According to the judges, this book was chosen for the way it "really gets to the heart of the pernicious consequences of racism". A strong contender, The Vanishing Half follows the Vignes, light-skinned, twin sisters who ran away together from home in the Deep South during the 1950s and where they find themselves a decade later—one living in the same southern town she once tried to escape and the other hiding her racial identity from her white husband. 

In this riveting story, Bennett weaves an intricate web of plot lines that bring together the Vignes, their daughters and their communities. Going below the surface of issues on overt racism and violence that was rife during this era in American history, she shapes three-dimensional characters with their own desires and expectations, offering a nuanced discussion that encompasses motherhood, abuse and community.

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3. How the One-Armed Sister Sweeps Her House by Cherie Jones

Marriage, motherhood and murder all come together on a beautiful island paradise in Cherie Jones' thrilling debut novel.

How the One-Armed Sister Sweeps her House begins with a cautionary tale of what happens to girls who disobey their mothers, which becomes an underlying current throughout the novel as the protagonists, Lala and Mira Whalen deal with the unintended consequences of a thwarted burglary of a mansion on Baxter's Beach, Barbados. The former is a young mother who works braiding hair for wealthy foreigners on the island while the latter has returned after living abroad. 

At once a story about the sacrifices women make to survive and a commentary about the poverty and violence beyond the white sand beaches of idyllic Caribbean vacation destinations, this novel has earned great praise from many, including the last winner of the Women's Prize for Fiction, Maggie O’Farrell, author of Hamnet: "It is a novel of great elegance and verve—hard to believe it’s a debut."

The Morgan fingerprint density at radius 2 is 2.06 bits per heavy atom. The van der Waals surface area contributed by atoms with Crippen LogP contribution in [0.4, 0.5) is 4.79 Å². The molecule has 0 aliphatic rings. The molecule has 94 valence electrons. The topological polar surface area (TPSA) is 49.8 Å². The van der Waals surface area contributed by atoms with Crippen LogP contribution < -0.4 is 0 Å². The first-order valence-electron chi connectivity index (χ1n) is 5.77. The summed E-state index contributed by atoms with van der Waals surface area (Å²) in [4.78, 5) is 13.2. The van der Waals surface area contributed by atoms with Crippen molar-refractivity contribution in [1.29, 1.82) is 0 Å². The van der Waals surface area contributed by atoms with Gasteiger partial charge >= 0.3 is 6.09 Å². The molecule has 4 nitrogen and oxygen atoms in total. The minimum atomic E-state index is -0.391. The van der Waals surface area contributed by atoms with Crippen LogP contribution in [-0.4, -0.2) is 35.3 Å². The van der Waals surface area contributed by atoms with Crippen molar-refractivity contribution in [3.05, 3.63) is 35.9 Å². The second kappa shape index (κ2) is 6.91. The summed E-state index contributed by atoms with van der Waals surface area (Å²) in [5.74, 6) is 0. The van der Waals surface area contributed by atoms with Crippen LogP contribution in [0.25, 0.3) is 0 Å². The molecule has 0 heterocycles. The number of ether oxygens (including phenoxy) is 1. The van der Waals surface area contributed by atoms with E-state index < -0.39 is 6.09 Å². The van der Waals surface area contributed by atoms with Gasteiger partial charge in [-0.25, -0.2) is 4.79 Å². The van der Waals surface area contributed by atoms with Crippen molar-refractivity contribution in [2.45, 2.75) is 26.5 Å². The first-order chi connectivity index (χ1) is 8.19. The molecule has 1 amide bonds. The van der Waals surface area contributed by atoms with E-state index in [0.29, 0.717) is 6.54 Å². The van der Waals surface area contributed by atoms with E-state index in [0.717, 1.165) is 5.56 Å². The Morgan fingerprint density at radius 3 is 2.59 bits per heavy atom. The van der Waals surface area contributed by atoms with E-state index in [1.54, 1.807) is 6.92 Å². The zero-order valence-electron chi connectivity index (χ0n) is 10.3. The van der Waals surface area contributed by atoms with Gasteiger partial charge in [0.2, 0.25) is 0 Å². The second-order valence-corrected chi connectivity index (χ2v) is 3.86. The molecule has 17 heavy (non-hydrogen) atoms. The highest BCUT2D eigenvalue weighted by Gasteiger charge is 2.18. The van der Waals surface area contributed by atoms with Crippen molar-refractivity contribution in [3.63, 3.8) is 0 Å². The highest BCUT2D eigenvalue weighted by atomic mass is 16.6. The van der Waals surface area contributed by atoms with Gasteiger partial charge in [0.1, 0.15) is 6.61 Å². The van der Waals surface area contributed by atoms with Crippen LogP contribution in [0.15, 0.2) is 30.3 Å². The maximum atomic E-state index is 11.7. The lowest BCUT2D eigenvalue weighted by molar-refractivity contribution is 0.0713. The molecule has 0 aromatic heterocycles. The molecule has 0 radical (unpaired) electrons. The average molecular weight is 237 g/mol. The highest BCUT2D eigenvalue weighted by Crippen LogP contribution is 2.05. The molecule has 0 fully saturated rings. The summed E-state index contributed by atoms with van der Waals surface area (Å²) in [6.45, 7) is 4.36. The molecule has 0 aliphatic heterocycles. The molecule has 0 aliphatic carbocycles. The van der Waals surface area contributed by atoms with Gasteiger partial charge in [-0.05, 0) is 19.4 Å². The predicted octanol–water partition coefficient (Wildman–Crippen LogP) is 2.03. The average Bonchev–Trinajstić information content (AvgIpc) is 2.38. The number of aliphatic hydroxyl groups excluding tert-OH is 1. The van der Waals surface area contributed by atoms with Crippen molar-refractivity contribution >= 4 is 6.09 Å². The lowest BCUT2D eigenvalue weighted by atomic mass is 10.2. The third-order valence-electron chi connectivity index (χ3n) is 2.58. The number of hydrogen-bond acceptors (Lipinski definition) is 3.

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4. Unsettled Ground by Claire Fuller

Uneducated and living in an old cottage in the rural English countryside, 51-year-old twins, Jeannie and Julius, lived happily among their vegetable gardens and chicken coop, taking the occasional odd job to eke out their meagre living. But all comes crashing down when their mother and sole caretaker, Dot, suddenly passes away. 

Claire Fuller's Unsettled Ground follows the two protagonists as they discover secrets that their mother has hidden from them and navigate the real world outside their sanctuary. Written in beautiful and lyrical prose, this melancholic tale of a dysfunctional family as they grapple with loss and hardship is one that will stay with you long after you turn the last page.

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5. Transcendent Kingdom by Yaa Gyasi

In 2016, Yaa Gyasi stunned the literary world with her phenomenal debut album, Homegoing, a family saga that also takes an unflinching look at the history of colonialism and slavery in Ghana and America across 300 years. 

Transcendent Kingdom is a powerful follow-up that also centres on a Ghanaian family in America but focuses on its main character, Gifty. A fifth-year candidate in neuroscience at Stanford School of Medicine, struggling with loss of her brother to an opioid addiction, she throws herself into finding the scientific basis of suffering but finds herself drawn back to her childhood faith and its tantalising promise of salvation.

At the heart of this emotionally searing and deeply moving portrait of a grieving young woman, there is a compelling and careful dissection of modern America and the realities of the immigrant experience.